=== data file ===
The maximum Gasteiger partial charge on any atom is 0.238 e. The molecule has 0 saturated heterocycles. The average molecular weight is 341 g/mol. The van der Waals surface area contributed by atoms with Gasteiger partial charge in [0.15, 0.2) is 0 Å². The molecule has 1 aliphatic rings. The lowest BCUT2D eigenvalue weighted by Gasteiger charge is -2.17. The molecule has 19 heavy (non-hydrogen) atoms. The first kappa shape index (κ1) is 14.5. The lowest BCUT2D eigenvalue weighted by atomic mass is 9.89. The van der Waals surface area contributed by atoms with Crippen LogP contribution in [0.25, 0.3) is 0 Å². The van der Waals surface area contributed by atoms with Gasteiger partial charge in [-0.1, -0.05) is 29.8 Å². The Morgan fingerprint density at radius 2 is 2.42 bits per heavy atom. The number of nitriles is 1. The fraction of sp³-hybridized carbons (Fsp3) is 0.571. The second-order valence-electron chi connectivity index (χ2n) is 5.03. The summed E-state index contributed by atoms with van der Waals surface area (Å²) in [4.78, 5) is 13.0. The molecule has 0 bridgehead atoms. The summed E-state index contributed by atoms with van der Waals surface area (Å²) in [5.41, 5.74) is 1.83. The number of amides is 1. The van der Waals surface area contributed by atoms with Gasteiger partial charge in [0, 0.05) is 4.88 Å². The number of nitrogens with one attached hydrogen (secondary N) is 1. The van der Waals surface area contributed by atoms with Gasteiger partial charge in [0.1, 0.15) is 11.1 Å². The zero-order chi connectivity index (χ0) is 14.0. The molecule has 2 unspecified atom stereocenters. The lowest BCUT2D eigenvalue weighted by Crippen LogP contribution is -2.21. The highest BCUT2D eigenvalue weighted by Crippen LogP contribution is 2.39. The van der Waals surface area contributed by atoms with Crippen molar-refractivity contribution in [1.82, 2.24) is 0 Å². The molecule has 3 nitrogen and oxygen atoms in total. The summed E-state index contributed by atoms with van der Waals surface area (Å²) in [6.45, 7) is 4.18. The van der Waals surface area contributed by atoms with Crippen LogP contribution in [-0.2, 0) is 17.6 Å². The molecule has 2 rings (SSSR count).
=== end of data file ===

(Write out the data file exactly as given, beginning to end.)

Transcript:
The maximum Gasteiger partial charge on any atom is 0.238 e. The molecule has 0 saturated heterocycles. The average molecular weight is 341 g/mol. The van der Waals surface area contributed by atoms with Gasteiger partial charge in [0.15, 0.2) is 0 Å². The molecule has 1 aliphatic rings. The lowest BCUT2D eigenvalue weighted by Gasteiger charge is -2.17. The molecule has 19 heavy (non-hydrogen) atoms. The first kappa shape index (κ1) is 14.5. The lowest BCUT2D eigenvalue weighted by atomic mass is 9.89. The van der Waals surface area contributed by atoms with Crippen LogP contribution in [0.25, 0.3) is 0 Å². The van der Waals surface area contributed by atoms with Gasteiger partial charge in [-0.1, -0.05) is 29.8 Å². The Morgan fingerprint density at radius 2 is 2.42 bits per heavy atom. The number of nitriles is 1. The fraction of sp³-hybridized carbons (Fsp3) is 0.571. The second-order valence-electron chi connectivity index (χ2n) is 5.03. The summed E-state index contributed by atoms with van der Waals surface area (Å²) in [4.78, 5) is 13.0. The molecule has 0 bridgehead atoms. The summed E-state index contributed by atoms with van der Waals surface area (Å²) in [5.41, 5.74) is 1.83. The number of amides is 1. The van der Waals surface area contributed by atoms with Gasteiger partial charge in [0, 0.05) is 4.88 Å². The number of nitrogens with one attached hydrogen (secondary N) is 1. The van der Waals surface area contributed by atoms with Gasteiger partial charge in [0.1, 0.15) is 11.1 Å². The zero-order chi connectivity index (χ0) is 14.0. The molecule has 2 unspecified atom stereocenters. The lowest BCUT2D eigenvalue weighted by Crippen LogP contribution is -2.21. The highest BCUT2D eigenvalue weighted by Crippen LogP contribution is 2.39. The van der Waals surface area contributed by atoms with Crippen molar-refractivity contribution in [1.82, 2.24) is 0 Å². The molecule has 3 nitrogen and oxygen atoms in total. The summed E-state index contributed by atoms with van der Waals surface area (Å²) in [6.45, 7) is 4.18. The van der Waals surface area contributed by atoms with Crippen LogP contribution in [-0.2, 0) is 17.6 Å². The molecule has 2 rings (SSSR count).